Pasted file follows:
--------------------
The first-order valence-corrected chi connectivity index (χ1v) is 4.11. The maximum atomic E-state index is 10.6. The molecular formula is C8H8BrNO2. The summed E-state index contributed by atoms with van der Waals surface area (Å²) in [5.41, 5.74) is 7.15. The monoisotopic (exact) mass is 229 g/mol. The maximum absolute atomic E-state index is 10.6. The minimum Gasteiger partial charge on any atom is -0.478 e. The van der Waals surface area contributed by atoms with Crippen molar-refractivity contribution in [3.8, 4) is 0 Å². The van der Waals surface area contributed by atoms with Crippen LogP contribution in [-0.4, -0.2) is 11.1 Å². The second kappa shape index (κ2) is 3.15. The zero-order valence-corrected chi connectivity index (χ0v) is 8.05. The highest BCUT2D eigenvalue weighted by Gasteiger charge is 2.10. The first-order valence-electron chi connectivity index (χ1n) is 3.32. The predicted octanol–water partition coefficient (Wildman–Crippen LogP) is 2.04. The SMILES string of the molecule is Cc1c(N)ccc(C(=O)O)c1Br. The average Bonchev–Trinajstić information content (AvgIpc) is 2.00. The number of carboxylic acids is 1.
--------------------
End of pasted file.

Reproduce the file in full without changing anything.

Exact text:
The first-order valence-corrected chi connectivity index (χ1v) is 4.11. The maximum atomic E-state index is 10.6. The molecular formula is C8H8BrNO2. The summed E-state index contributed by atoms with van der Waals surface area (Å²) in [5.41, 5.74) is 7.15. The monoisotopic (exact) mass is 229 g/mol. The maximum absolute atomic E-state index is 10.6. The minimum Gasteiger partial charge on any atom is -0.478 e. The van der Waals surface area contributed by atoms with Crippen molar-refractivity contribution in [3.8, 4) is 0 Å². The van der Waals surface area contributed by atoms with Crippen LogP contribution in [-0.4, -0.2) is 11.1 Å². The second kappa shape index (κ2) is 3.15. The zero-order valence-corrected chi connectivity index (χ0v) is 8.05. The highest BCUT2D eigenvalue weighted by Gasteiger charge is 2.10. The first-order valence-electron chi connectivity index (χ1n) is 3.32. The predicted octanol–water partition coefficient (Wildman–Crippen LogP) is 2.04. The SMILES string of the molecule is Cc1c(N)ccc(C(=O)O)c1Br. The average Bonchev–Trinajstić information content (AvgIpc) is 2.00. The number of carboxylic acids is 1.